13. You don't have to use every social media platform-Although you have accounts with every social media platform; it doesn't mean you have to use them all. Pick 2-3 and master them. I mainly focus on Facebook, Instagram, and Pinterest.
You Can't Be a Hermit
One thing I have learned is you can't be a hermit when you are an author. I'm naturally an introvert, but I still like to go out and socialize at author events and meet potential readers.
14. You have to be social-Contact your local library, artists society, and bookstores to see if they have any author events. If so, sign up for one and go out and promote you and your book. Have fun with it and enjoy meeting new people. For example, in the fall I take gummy booger candy with me to promote Don't Eat Your Boogers. Any other time, I buy a bag of Hershey's miniatures and call it good. If you write poetry, look and see if you have a local poetry society or call around to coffee shops and see if they have an open mic night.
15. Independent bookstores are your friend-Call your local "indie" stores and see if they will carry your books on consignment. This means that they will take a small part of the profits, but you keep the rest whenever they sell one of your books.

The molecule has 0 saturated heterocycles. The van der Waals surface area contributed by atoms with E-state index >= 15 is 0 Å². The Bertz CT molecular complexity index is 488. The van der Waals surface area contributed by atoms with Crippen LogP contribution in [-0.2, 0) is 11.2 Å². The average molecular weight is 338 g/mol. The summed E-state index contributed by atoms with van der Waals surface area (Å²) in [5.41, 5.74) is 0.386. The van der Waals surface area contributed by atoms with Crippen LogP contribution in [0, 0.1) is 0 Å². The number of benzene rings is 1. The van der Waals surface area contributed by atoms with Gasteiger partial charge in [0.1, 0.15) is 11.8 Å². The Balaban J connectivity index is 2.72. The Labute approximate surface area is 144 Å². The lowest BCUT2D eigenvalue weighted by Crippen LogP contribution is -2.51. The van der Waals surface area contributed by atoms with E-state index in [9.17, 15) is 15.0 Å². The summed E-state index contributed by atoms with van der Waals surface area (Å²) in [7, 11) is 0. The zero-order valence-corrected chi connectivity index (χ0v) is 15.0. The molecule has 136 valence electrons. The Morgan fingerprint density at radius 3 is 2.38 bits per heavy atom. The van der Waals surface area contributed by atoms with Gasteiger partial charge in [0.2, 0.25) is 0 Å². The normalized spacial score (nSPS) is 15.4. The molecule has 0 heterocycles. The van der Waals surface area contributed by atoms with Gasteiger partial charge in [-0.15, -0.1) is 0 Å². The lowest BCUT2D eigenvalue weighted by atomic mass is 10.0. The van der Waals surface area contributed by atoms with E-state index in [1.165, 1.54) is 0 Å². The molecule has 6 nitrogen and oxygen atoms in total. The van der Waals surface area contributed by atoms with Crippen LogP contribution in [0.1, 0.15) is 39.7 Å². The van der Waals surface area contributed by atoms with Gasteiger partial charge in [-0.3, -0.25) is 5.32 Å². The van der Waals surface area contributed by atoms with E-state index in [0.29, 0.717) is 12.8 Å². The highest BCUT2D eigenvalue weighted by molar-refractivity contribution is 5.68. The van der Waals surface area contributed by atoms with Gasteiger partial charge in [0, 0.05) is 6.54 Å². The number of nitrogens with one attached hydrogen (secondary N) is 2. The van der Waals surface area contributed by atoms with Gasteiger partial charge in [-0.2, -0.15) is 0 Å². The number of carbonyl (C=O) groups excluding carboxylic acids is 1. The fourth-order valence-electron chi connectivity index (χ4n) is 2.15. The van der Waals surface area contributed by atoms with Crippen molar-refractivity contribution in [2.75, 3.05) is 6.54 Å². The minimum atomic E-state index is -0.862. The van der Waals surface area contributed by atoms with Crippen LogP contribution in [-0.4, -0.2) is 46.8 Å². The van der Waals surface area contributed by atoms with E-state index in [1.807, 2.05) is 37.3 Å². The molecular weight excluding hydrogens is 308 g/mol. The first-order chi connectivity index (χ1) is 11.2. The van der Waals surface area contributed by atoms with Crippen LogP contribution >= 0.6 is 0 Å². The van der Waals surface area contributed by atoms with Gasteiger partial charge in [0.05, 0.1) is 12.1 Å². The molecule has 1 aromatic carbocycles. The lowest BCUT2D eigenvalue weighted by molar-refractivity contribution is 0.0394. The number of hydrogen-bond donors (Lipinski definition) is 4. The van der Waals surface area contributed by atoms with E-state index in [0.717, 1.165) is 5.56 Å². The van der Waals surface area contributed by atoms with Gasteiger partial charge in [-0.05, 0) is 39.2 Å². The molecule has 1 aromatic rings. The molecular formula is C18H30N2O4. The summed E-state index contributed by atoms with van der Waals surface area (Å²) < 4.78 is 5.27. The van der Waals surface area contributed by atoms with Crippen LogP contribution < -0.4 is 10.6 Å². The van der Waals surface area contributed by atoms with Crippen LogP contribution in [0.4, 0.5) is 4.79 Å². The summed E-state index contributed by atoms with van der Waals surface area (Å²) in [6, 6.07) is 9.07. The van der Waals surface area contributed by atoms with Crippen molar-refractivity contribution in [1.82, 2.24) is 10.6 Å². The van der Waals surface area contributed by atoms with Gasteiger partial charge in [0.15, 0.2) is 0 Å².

16. Networking is important-Join a local or online writer's group, search for author groups in your specific niche on Facebook, or start a Facebook group for local authors in your area. Being an indie author can be a lonely road and being able to talk to others who get it and that you can bounce things off of is invaluable. I have some awesome online friends who are authors.
As you can see, I have learned a lot in the past three years on this crazy journey as an author. However, I wouldn't change a thing. I hope this article inspires you if you are thinking about becoming an author and enlightens you if you are just getting started on your journey. Either way, we are all in this together. Happy writing and happy publishing.